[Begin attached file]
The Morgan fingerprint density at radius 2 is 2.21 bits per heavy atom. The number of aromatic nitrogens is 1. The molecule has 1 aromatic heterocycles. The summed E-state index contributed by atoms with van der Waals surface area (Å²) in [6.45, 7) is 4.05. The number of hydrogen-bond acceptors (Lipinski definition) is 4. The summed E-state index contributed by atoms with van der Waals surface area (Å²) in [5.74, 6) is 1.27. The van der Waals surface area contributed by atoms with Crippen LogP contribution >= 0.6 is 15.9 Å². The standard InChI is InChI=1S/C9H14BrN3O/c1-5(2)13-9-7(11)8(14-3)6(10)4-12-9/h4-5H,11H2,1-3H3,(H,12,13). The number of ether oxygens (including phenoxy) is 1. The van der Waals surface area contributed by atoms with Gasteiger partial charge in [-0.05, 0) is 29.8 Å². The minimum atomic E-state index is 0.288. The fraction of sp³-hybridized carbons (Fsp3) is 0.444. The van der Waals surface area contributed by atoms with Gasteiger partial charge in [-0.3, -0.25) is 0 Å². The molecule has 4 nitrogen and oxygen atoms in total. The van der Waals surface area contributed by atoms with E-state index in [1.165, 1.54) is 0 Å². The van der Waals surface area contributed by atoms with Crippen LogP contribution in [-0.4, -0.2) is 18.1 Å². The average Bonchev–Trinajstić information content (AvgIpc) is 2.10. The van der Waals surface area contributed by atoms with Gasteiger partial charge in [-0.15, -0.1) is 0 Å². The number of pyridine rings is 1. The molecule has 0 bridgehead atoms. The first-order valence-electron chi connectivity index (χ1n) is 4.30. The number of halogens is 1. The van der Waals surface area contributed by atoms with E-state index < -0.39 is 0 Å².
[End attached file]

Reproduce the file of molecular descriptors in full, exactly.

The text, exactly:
The Morgan fingerprint density at radius 2 is 2.21 bits per heavy atom. The number of aromatic nitrogens is 1. The molecule has 1 aromatic heterocycles. The summed E-state index contributed by atoms with van der Waals surface area (Å²) in [6.45, 7) is 4.05. The number of hydrogen-bond acceptors (Lipinski definition) is 4. The summed E-state index contributed by atoms with van der Waals surface area (Å²) in [5.74, 6) is 1.27. The van der Waals surface area contributed by atoms with Crippen LogP contribution >= 0.6 is 15.9 Å². The standard InChI is InChI=1S/C9H14BrN3O/c1-5(2)13-9-7(11)8(14-3)6(10)4-12-9/h4-5H,11H2,1-3H3,(H,12,13). The number of ether oxygens (including phenoxy) is 1. The van der Waals surface area contributed by atoms with Gasteiger partial charge in [-0.05, 0) is 29.8 Å². The minimum atomic E-state index is 0.288. The fraction of sp³-hybridized carbons (Fsp3) is 0.444. The van der Waals surface area contributed by atoms with Gasteiger partial charge in [-0.3, -0.25) is 0 Å². The molecule has 4 nitrogen and oxygen atoms in total. The van der Waals surface area contributed by atoms with E-state index in [1.165, 1.54) is 0 Å². The van der Waals surface area contributed by atoms with Crippen LogP contribution in [-0.4, -0.2) is 18.1 Å². The average Bonchev–Trinajstić information content (AvgIpc) is 2.10. The van der Waals surface area contributed by atoms with Gasteiger partial charge in [-0.15, -0.1) is 0 Å². The number of pyridine rings is 1. The molecule has 0 bridgehead atoms. The first-order valence-electron chi connectivity index (χ1n) is 4.30. The number of halogens is 1. The van der Waals surface area contributed by atoms with E-state index < -0.39 is 0 Å².